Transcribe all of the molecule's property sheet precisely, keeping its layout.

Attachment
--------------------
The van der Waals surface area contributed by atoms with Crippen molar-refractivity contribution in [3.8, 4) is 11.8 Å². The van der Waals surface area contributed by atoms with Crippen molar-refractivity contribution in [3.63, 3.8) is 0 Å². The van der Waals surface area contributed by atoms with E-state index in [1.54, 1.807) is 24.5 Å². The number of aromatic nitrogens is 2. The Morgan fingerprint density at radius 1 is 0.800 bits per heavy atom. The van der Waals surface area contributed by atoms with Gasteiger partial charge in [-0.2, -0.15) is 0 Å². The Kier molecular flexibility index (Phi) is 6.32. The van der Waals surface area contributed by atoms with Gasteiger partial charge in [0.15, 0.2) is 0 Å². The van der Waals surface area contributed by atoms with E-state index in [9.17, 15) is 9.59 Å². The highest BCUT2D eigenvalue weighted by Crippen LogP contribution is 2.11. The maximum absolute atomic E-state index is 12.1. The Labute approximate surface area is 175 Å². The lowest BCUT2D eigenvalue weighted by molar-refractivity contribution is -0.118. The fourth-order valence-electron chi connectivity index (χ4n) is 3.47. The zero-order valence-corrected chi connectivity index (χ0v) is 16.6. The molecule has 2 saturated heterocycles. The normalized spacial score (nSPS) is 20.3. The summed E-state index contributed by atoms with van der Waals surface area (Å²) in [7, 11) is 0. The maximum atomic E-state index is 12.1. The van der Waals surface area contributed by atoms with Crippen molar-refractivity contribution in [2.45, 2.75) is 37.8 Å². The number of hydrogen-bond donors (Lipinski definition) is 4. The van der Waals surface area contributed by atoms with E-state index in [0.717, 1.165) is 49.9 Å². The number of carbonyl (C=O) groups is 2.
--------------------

The van der Waals surface area contributed by atoms with Crippen molar-refractivity contribution in [3.8, 4) is 11.8 Å². The van der Waals surface area contributed by atoms with Crippen molar-refractivity contribution in [3.63, 3.8) is 0 Å². The van der Waals surface area contributed by atoms with E-state index in [1.54, 1.807) is 24.5 Å². The number of aromatic nitrogens is 2. The Morgan fingerprint density at radius 1 is 0.800 bits per heavy atom. The van der Waals surface area contributed by atoms with Gasteiger partial charge in [-0.2, -0.15) is 0 Å². The Kier molecular flexibility index (Phi) is 6.32. The van der Waals surface area contributed by atoms with Gasteiger partial charge in [0.15, 0.2) is 0 Å². The van der Waals surface area contributed by atoms with E-state index in [9.17, 15) is 9.59 Å². The highest BCUT2D eigenvalue weighted by Crippen LogP contribution is 2.11. The maximum absolute atomic E-state index is 12.1. The Labute approximate surface area is 175 Å². The lowest BCUT2D eigenvalue weighted by molar-refractivity contribution is -0.118. The fourth-order valence-electron chi connectivity index (χ4n) is 3.47. The zero-order valence-corrected chi connectivity index (χ0v) is 16.6. The molecule has 2 saturated heterocycles. The normalized spacial score (nSPS) is 20.3. The summed E-state index contributed by atoms with van der Waals surface area (Å²) in [7, 11) is 0. The maximum atomic E-state index is 12.1. The van der Waals surface area contributed by atoms with Crippen molar-refractivity contribution in [2.45, 2.75) is 37.8 Å². The number of hydrogen-bond donors (Lipinski definition) is 4. The van der Waals surface area contributed by atoms with E-state index in [0.717, 1.165) is 49.9 Å². The number of carbonyl (C=O) groups is 2.